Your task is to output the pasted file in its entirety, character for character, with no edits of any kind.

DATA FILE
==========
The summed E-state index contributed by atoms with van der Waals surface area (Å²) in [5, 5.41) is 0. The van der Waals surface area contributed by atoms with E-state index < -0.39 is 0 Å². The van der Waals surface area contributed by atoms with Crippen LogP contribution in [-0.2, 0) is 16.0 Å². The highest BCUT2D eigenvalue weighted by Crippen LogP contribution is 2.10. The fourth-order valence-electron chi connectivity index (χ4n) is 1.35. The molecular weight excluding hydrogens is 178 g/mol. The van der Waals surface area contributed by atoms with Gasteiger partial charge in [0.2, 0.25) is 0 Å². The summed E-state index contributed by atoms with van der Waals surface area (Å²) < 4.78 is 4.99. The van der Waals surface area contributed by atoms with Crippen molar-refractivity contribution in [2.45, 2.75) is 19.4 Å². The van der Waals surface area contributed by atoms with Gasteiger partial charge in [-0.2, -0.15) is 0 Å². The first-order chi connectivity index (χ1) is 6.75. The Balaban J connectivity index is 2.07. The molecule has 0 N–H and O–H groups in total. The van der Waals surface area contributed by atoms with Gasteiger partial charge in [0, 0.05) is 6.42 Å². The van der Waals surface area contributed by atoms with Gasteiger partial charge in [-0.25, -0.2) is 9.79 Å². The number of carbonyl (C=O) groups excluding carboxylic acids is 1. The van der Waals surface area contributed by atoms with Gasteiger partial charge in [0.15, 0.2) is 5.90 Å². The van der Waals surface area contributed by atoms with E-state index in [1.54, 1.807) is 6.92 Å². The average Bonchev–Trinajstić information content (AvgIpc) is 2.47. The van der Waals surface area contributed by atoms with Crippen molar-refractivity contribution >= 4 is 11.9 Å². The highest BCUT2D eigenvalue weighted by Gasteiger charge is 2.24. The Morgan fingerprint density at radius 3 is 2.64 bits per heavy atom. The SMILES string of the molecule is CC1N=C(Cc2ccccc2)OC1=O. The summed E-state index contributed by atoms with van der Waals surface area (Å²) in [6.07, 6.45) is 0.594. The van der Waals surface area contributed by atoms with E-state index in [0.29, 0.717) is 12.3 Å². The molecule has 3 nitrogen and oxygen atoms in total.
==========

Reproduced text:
The summed E-state index contributed by atoms with van der Waals surface area (Å²) in [5, 5.41) is 0. The van der Waals surface area contributed by atoms with E-state index < -0.39 is 0 Å². The van der Waals surface area contributed by atoms with Crippen LogP contribution in [-0.2, 0) is 16.0 Å². The highest BCUT2D eigenvalue weighted by Crippen LogP contribution is 2.10. The fourth-order valence-electron chi connectivity index (χ4n) is 1.35. The molecular weight excluding hydrogens is 178 g/mol. The van der Waals surface area contributed by atoms with Gasteiger partial charge in [0.2, 0.25) is 0 Å². The summed E-state index contributed by atoms with van der Waals surface area (Å²) < 4.78 is 4.99. The van der Waals surface area contributed by atoms with Crippen molar-refractivity contribution in [2.45, 2.75) is 19.4 Å². The van der Waals surface area contributed by atoms with Gasteiger partial charge in [-0.2, -0.15) is 0 Å². The first-order chi connectivity index (χ1) is 6.75. The Balaban J connectivity index is 2.07. The molecule has 0 N–H and O–H groups in total. The van der Waals surface area contributed by atoms with Gasteiger partial charge in [0, 0.05) is 6.42 Å². The van der Waals surface area contributed by atoms with Gasteiger partial charge in [-0.25, -0.2) is 9.79 Å². The number of carbonyl (C=O) groups excluding carboxylic acids is 1. The van der Waals surface area contributed by atoms with Gasteiger partial charge in [0.15, 0.2) is 5.90 Å². The van der Waals surface area contributed by atoms with E-state index in [1.54, 1.807) is 6.92 Å². The average Bonchev–Trinajstić information content (AvgIpc) is 2.47. The van der Waals surface area contributed by atoms with Crippen molar-refractivity contribution >= 4 is 11.9 Å². The highest BCUT2D eigenvalue weighted by Gasteiger charge is 2.24. The Morgan fingerprint density at radius 3 is 2.64 bits per heavy atom. The SMILES string of the molecule is CC1N=C(Cc2ccccc2)OC1=O. The summed E-state index contributed by atoms with van der Waals surface area (Å²) in [6.07, 6.45) is 0.594. The van der Waals surface area contributed by atoms with E-state index in [0.29, 0.717) is 12.3 Å². The molecule has 3 nitrogen and oxygen atoms in total.